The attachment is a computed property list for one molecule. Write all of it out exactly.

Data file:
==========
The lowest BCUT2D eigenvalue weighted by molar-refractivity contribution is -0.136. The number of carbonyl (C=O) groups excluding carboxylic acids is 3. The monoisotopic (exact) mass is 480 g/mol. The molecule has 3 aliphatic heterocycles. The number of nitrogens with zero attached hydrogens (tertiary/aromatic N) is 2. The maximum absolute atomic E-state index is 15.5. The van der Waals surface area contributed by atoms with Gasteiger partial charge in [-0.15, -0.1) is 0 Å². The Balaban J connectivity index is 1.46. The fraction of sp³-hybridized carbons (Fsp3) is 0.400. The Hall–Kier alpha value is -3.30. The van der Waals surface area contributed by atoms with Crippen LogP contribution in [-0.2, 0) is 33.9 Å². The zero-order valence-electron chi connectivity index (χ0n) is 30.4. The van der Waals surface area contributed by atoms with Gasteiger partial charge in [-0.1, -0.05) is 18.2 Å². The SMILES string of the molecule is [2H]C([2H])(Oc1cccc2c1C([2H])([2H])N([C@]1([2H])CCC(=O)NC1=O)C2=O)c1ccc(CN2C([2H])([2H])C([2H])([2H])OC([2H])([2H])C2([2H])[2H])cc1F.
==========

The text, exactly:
The lowest BCUT2D eigenvalue weighted by molar-refractivity contribution is -0.136. The number of carbonyl (C=O) groups excluding carboxylic acids is 3. The monoisotopic (exact) mass is 480 g/mol. The molecule has 3 aliphatic heterocycles. The number of nitrogens with zero attached hydrogens (tertiary/aromatic N) is 2. The maximum absolute atomic E-state index is 15.5. The van der Waals surface area contributed by atoms with Gasteiger partial charge in [-0.15, -0.1) is 0 Å². The Balaban J connectivity index is 1.46. The fraction of sp³-hybridized carbons (Fsp3) is 0.400. The Hall–Kier alpha value is -3.30. The van der Waals surface area contributed by atoms with Crippen LogP contribution in [-0.2, 0) is 33.9 Å². The zero-order valence-electron chi connectivity index (χ0n) is 30.4. The van der Waals surface area contributed by atoms with Gasteiger partial charge in [-0.1, -0.05) is 18.2 Å². The SMILES string of the molecule is [2H]C([2H])(Oc1cccc2c1C([2H])([2H])N([C@]1([2H])CCC(=O)NC1=O)C2=O)c1ccc(CN2C([2H])([2H])C([2H])([2H])OC([2H])([2H])C2([2H])[2H])cc1F.